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Managers should take the time to recognize all employees on a regular basis, experts say—focusing on behaviors they want to reinforce—rather than singling out certain individuals or groups at scheduled times.
“Ideally, employees should be valued all year round, especially when they have performed well, but the first step is raising awareness about the importance of recognition on the part of every manager. … Employee Appreciation Day has helped serve that purpose,” explained Bob Nelson, Ph.D., president of Nelson Motivation Inc. and author of 1501 Ways to Reward Employees(Workman Publishing, 2012) and other best-selling titles.
Nelson, who created Employee Appreciation Day—celebrated the first Friday in March—with the first edition of his book 1001 Ways to Reward Employees (Workman Publishing, 1994), said the event remains popular. However, the real goal, he noted, “is to make recognition a part of ongoing practices at work, not to just generically thank everyone one day out of the year.”
Unfortunately, that doesn’t always happen. The kind of recognition most employers extend occurs too infrequently and “does not speak to the needs, expectations and motivations of today’s workforce,” Nelson said.
When HR professionals were asked on the SHRM Connect site how—and how often—their organizations express appreciation for employees, they shared a variety of practices.
Some said they single out certain groups of employees for recognition:
Though there are legitimate reasons to recognize staff in certain roles—especially those sometimes taken for granted—the risk is that “those employees you aren’t celebrating may feel left out,” Nelson cautioned.
Sources consulted for this article were least likely to favor programs that singled out one employee for special recognition.
Employee of-the-week, -month or -year programs are bad for morale, according to Mary Kelly, Ph.D., CEO of Productive Leaders, a business consultancy. “If you are not nominated, your morale decreases. If you are nominated but not selected, you feel second best. If you are selected, you feel a little embarrassed. No one is happy,” she explained in an e-mail to SHRM Online.Joe Laipple, Ph.D., senior vice president of strategic services for the consultancy Aubrey Daniels International, has a similar view. “These types of programs typically don’t contribute to creating positive cultures, don’t create repeatable performance and don’t identify specific behaviors that lead to positive business outcomes. By singling out these kinds of employees, they also may be sending a mixed message that what employees do and how they treat others is less important than delivering certain kinds of business results.”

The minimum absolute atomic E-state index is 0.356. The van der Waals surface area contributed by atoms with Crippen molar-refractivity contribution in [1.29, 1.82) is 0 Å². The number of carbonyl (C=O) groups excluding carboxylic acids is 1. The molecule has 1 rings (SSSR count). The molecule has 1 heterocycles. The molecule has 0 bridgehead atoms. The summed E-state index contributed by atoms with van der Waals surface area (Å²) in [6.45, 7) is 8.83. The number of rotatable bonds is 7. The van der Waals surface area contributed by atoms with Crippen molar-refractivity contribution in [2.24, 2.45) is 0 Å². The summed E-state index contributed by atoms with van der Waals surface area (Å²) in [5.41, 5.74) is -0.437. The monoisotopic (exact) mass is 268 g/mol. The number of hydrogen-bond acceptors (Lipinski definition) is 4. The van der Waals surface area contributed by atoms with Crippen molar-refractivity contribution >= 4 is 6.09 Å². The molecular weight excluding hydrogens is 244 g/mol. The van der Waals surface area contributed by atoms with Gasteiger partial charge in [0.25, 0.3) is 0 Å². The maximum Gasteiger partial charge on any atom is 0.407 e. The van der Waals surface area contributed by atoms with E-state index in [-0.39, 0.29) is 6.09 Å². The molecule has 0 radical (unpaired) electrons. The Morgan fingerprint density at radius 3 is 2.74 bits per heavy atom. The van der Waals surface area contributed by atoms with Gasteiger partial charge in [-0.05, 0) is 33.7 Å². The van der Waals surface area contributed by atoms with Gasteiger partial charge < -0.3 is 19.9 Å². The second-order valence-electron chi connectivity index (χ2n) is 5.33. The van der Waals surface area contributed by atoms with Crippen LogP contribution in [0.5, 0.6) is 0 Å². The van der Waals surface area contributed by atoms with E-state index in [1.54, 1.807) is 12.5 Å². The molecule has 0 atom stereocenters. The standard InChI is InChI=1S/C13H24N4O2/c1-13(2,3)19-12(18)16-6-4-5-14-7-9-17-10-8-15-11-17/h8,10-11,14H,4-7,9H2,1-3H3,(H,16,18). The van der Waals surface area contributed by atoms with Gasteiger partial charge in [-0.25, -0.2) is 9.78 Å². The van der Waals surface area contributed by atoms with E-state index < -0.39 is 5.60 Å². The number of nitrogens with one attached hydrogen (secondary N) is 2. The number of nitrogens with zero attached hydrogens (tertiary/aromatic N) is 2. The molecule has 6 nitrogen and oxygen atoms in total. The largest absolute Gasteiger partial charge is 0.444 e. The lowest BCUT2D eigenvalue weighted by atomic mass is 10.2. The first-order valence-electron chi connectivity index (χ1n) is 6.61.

“As an employee, I believe it’s better for morale when you celebrate successes as a team,” wrote Lori Freemire, who chose not to disclose her employer’s name, in an e-mail to SHRM Online. “By singling someone out, you are neglecting others who may be just as good an employee but missed the mark for that contest or selection process.”
Some suggest that subjectivity and favoritism are often associated with such programs.
“I’m not the biggest fan of employees voting for each other, because the results can be quite skewed at times,” said Danielle J. Bernhard, a marketing manager in Central Florida whose company has an employee-of-the-month program. “I prefer that our managers select the employee of the month, as they would really know who worked the hardest and who really deserves the title.” However, she said her favorite form of appreciation is a simple “Thank you.”
Issues for HR
“The big question is why employers essentially pit employees against each other when those same employers spend money and training dollars on team-building exercises,” Kelly added. “The people who should work together the most often should be united with common goals, not driven apart with employee competition for a frivolous plaque or a small bonus.”
Laipple added, “Organizations should focus instead on how employees are led and managed on a daily basis [and] should instead invest in programs that support employees for incremental improvement in specific behaviors and business results.”
“The real trick is to get all managers recognizing employees for desired behavior and performance as it occurs, whenever it occurs,” Nelson suggested. “If you can make that happen, you will create a culture of recognition whereby everyone feels valued … when that happens, no one feels left out when others are acknowledged; they know their turn will come when they deserve it.
“If you don’t care about your employees, and show it, they won't care about you—or your customers,” Nelson continued. “What gets noticed gets repeated. Recognizing desired behavior and performance leads to increased desired behavior and performance on the part of any employee.”
Rebecca R. Hastings, SPHR, is an online editor/manager for SHRM.
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